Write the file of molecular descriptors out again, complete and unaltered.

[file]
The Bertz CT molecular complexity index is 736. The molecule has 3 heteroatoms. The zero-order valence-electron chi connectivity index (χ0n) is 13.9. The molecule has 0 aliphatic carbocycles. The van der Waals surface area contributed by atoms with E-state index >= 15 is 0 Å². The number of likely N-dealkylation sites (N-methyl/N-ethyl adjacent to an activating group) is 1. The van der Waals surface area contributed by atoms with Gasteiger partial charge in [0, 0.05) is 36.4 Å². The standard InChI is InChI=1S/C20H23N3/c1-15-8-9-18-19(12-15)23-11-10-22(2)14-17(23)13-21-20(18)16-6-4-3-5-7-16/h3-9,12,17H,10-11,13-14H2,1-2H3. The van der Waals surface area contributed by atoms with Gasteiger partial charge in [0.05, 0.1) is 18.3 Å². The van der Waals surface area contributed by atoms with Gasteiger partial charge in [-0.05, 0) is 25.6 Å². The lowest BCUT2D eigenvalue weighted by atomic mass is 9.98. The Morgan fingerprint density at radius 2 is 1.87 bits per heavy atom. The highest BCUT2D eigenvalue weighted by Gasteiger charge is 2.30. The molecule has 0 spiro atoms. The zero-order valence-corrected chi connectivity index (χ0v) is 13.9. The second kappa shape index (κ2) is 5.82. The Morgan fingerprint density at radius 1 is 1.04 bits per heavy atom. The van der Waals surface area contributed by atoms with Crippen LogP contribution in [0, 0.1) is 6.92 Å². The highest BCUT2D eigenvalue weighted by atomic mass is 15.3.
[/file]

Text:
The Bertz CT molecular complexity index is 736. The molecule has 3 heteroatoms. The zero-order valence-electron chi connectivity index (χ0n) is 13.9. The molecule has 0 aliphatic carbocycles. The van der Waals surface area contributed by atoms with E-state index >= 15 is 0 Å². The number of likely N-dealkylation sites (N-methyl/N-ethyl adjacent to an activating group) is 1. The van der Waals surface area contributed by atoms with Gasteiger partial charge in [0, 0.05) is 36.4 Å². The standard InChI is InChI=1S/C20H23N3/c1-15-8-9-18-19(12-15)23-11-10-22(2)14-17(23)13-21-20(18)16-6-4-3-5-7-16/h3-9,12,17H,10-11,13-14H2,1-2H3. The van der Waals surface area contributed by atoms with Gasteiger partial charge in [0.05, 0.1) is 18.3 Å². The van der Waals surface area contributed by atoms with Gasteiger partial charge in [-0.05, 0) is 25.6 Å². The lowest BCUT2D eigenvalue weighted by atomic mass is 9.98. The Morgan fingerprint density at radius 2 is 1.87 bits per heavy atom. The highest BCUT2D eigenvalue weighted by Gasteiger charge is 2.30. The molecule has 0 spiro atoms. The zero-order valence-corrected chi connectivity index (χ0v) is 13.9. The second kappa shape index (κ2) is 5.82. The Morgan fingerprint density at radius 1 is 1.04 bits per heavy atom. The van der Waals surface area contributed by atoms with Crippen LogP contribution in [0, 0.1) is 6.92 Å². The highest BCUT2D eigenvalue weighted by atomic mass is 15.3.